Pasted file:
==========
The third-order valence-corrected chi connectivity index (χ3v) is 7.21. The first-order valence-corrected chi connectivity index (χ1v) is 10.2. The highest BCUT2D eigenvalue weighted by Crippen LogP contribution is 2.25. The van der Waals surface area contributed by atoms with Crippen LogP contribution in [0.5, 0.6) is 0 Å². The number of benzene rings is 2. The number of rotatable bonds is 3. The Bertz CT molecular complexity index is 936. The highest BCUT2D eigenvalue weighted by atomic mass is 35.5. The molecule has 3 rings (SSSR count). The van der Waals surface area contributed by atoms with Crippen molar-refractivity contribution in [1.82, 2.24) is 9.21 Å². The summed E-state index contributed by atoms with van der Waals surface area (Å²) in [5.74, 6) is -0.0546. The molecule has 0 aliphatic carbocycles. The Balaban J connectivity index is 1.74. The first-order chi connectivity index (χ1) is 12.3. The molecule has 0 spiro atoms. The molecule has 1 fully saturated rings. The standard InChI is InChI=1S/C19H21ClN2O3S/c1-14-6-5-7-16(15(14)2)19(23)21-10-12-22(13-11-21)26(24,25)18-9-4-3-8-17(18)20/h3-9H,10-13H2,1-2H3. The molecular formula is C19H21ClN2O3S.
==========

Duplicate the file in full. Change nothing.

The third-order valence-corrected chi connectivity index (χ3v) is 7.21. The first-order valence-corrected chi connectivity index (χ1v) is 10.2. The highest BCUT2D eigenvalue weighted by Crippen LogP contribution is 2.25. The van der Waals surface area contributed by atoms with Crippen LogP contribution in [0.5, 0.6) is 0 Å². The number of benzene rings is 2. The number of rotatable bonds is 3. The Bertz CT molecular complexity index is 936. The highest BCUT2D eigenvalue weighted by atomic mass is 35.5. The molecule has 3 rings (SSSR count). The van der Waals surface area contributed by atoms with Crippen molar-refractivity contribution in [1.82, 2.24) is 9.21 Å². The summed E-state index contributed by atoms with van der Waals surface area (Å²) in [5.74, 6) is -0.0546. The molecule has 0 aliphatic carbocycles. The Balaban J connectivity index is 1.74. The first-order chi connectivity index (χ1) is 12.3. The molecule has 0 spiro atoms. The molecule has 1 fully saturated rings. The standard InChI is InChI=1S/C19H21ClN2O3S/c1-14-6-5-7-16(15(14)2)19(23)21-10-12-22(13-11-21)26(24,25)18-9-4-3-8-17(18)20/h3-9H,10-13H2,1-2H3. The molecular formula is C19H21ClN2O3S.